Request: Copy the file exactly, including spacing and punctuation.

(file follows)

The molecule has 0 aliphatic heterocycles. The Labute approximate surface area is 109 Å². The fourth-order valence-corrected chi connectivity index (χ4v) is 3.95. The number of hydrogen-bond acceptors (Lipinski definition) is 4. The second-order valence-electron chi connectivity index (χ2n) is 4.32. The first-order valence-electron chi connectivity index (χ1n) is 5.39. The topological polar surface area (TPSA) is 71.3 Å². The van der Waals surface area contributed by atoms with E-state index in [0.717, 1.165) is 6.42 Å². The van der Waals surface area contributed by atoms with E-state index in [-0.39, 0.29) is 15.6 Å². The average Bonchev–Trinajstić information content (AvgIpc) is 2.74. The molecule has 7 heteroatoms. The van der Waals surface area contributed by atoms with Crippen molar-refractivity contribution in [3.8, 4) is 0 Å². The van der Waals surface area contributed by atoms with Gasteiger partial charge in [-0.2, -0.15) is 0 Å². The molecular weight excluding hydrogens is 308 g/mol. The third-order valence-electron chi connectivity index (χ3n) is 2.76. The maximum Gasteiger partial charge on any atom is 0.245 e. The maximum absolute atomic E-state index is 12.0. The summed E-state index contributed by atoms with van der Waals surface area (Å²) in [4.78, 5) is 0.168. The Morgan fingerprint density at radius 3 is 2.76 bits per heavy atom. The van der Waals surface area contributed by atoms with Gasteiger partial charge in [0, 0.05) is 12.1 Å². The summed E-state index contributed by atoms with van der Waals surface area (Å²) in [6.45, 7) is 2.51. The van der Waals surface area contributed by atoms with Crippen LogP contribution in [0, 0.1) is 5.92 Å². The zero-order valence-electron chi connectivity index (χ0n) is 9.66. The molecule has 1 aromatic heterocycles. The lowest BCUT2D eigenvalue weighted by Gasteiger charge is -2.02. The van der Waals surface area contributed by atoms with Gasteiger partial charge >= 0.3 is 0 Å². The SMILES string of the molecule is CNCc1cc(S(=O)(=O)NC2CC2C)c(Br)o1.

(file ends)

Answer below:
The molecule has 0 aliphatic heterocycles. The Labute approximate surface area is 109 Å². The fourth-order valence-corrected chi connectivity index (χ4v) is 3.95. The number of hydrogen-bond acceptors (Lipinski definition) is 4. The second-order valence-electron chi connectivity index (χ2n) is 4.32. The first-order valence-electron chi connectivity index (χ1n) is 5.39. The topological polar surface area (TPSA) is 71.3 Å². The van der Waals surface area contributed by atoms with E-state index in [0.717, 1.165) is 6.42 Å². The van der Waals surface area contributed by atoms with E-state index in [-0.39, 0.29) is 15.6 Å². The average Bonchev–Trinajstić information content (AvgIpc) is 2.74. The molecule has 7 heteroatoms. The van der Waals surface area contributed by atoms with Crippen molar-refractivity contribution in [3.8, 4) is 0 Å². The van der Waals surface area contributed by atoms with Gasteiger partial charge in [-0.2, -0.15) is 0 Å². The molecular weight excluding hydrogens is 308 g/mol. The third-order valence-electron chi connectivity index (χ3n) is 2.76. The maximum Gasteiger partial charge on any atom is 0.245 e. The maximum absolute atomic E-state index is 12.0. The summed E-state index contributed by atoms with van der Waals surface area (Å²) in [4.78, 5) is 0.168. The Morgan fingerprint density at radius 3 is 2.76 bits per heavy atom. The van der Waals surface area contributed by atoms with Gasteiger partial charge in [0, 0.05) is 12.1 Å². The summed E-state index contributed by atoms with van der Waals surface area (Å²) in [6.45, 7) is 2.51. The van der Waals surface area contributed by atoms with Crippen LogP contribution in [0, 0.1) is 5.92 Å². The zero-order valence-electron chi connectivity index (χ0n) is 9.66. The molecule has 1 aromatic heterocycles. The lowest BCUT2D eigenvalue weighted by Gasteiger charge is -2.02. The van der Waals surface area contributed by atoms with Gasteiger partial charge >= 0.3 is 0 Å². The SMILES string of the molecule is CNCc1cc(S(=O)(=O)NC2CC2C)c(Br)o1.